Shake it off! If there’s no blood, get up and keep going! You’ll be fine; it was just a little bump! Does your head hurt? No? Good, then get back out there and let’s win this game!
Any of that sound familiar? If you are a parent with a child involved in sports, it might. We may tell ourselves – and our kids – that winning isn’t everything, but in our minds we want to win and we want to do whatever it takes to legally win that game/match/competition (some might go the illegal route, but they probably look far better in prison jumpsuit orange than I know I would). I grew up playing softball and cheering, and I assure you that I heard coaches and parents and teammates using those terms over and over again. In fact, I just used the good old, “You aren’t bleeding, you’re fine,” on my four-year-old when she fell on the driveway.
There’s nothing wrong with a little “shake it off” when the kids can move all their body parts and blood seems absent from the equation, is there? Actually, according to the National Football League (NFL), USA Football, and the Centers for Disease Control (CDC), there is. You’re not a bad parent (well, hopefully), you’re just uneducated when it comes to understanding the severity of a concussion and what it implies.
More than 38 million children are involved in youth sports each year and a staggering 1.6-3 million of those kids have suffered a sports-related concussion. With kids that participate in contact sports, you should know all there is to know about concussions; the signs, symptoms, and when to call a doctor. However, many parents, coaches, and youth athletes know little to nothing about concussions, assuming that you have to be rendered unconscious to suffer one. What a misconception; nearly 90 percent of all concussions occur without anyone losing consciousness.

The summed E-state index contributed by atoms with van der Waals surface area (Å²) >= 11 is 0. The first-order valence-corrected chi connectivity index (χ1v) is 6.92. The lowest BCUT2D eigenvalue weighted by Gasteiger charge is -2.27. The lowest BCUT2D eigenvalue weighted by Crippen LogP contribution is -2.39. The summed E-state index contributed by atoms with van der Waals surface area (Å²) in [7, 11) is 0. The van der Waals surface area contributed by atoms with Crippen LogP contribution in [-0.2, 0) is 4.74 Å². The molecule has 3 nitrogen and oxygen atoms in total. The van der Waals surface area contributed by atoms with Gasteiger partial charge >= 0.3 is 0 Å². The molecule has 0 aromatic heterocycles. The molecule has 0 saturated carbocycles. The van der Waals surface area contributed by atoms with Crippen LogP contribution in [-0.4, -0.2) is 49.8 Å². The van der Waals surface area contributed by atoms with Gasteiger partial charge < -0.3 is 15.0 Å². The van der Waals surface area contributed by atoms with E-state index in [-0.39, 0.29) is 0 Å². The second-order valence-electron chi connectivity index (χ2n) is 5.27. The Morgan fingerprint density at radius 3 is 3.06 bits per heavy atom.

Children not treated for a concussion are left at risk for brain damage or other disabilities. It’s a scary thought to know that your child could sustain a head injury at any time and you may not even realize it, which is what makes it so important for you to know all you can about concussions.
For this reason, the NFL, USA Football, and the CDC have partnered to teach you, your child, and her coaches everything you need to know about concussions as part of the Heads Up program, which is something you will continue to hear me discuss. By visiting www.cdc.gov/Concussion, you can take a free training course that teaches you all you need to know about recognizing the signs and symptoms of a concussion. It’s as easy as ABC; literally. You will learn to A – Assess the situation, B – Be alert for signs and symptoms, and C – Contact your child’s health care professional. You will learn what signs and symptoms to look for, how long to look for them, and what to do if you think your child has a concussion, which is to pull her from the game. When in doubt, sit them out.
After being invited to the NFL Headquarters in NYC twice to date to learn about and discuss the Heads Up program and the many, many things it has to offer (FREE to coaches, parents, and athletes), I cannot express to my fellow moms (and dads) enough how important it is to know what to look for when it comes to your child’s health and safety. The NFL, the CDC, and USA Football made a commitment to keep America’s youth safe in sports by educating everyone involved on what you can do to further ensure your child’s safety. I encourage you to take the online training program and share it with your child’s coaches, teachers, friends, and the parents of your child’s friends so that you can do your own part in keeping your kids healthy, happy, and safe. After all, you did give birth to them, and if anyone is going to take them out, it’s going to be you; not some other kid from some other team who doesn’t have a clue what childbirth feels like.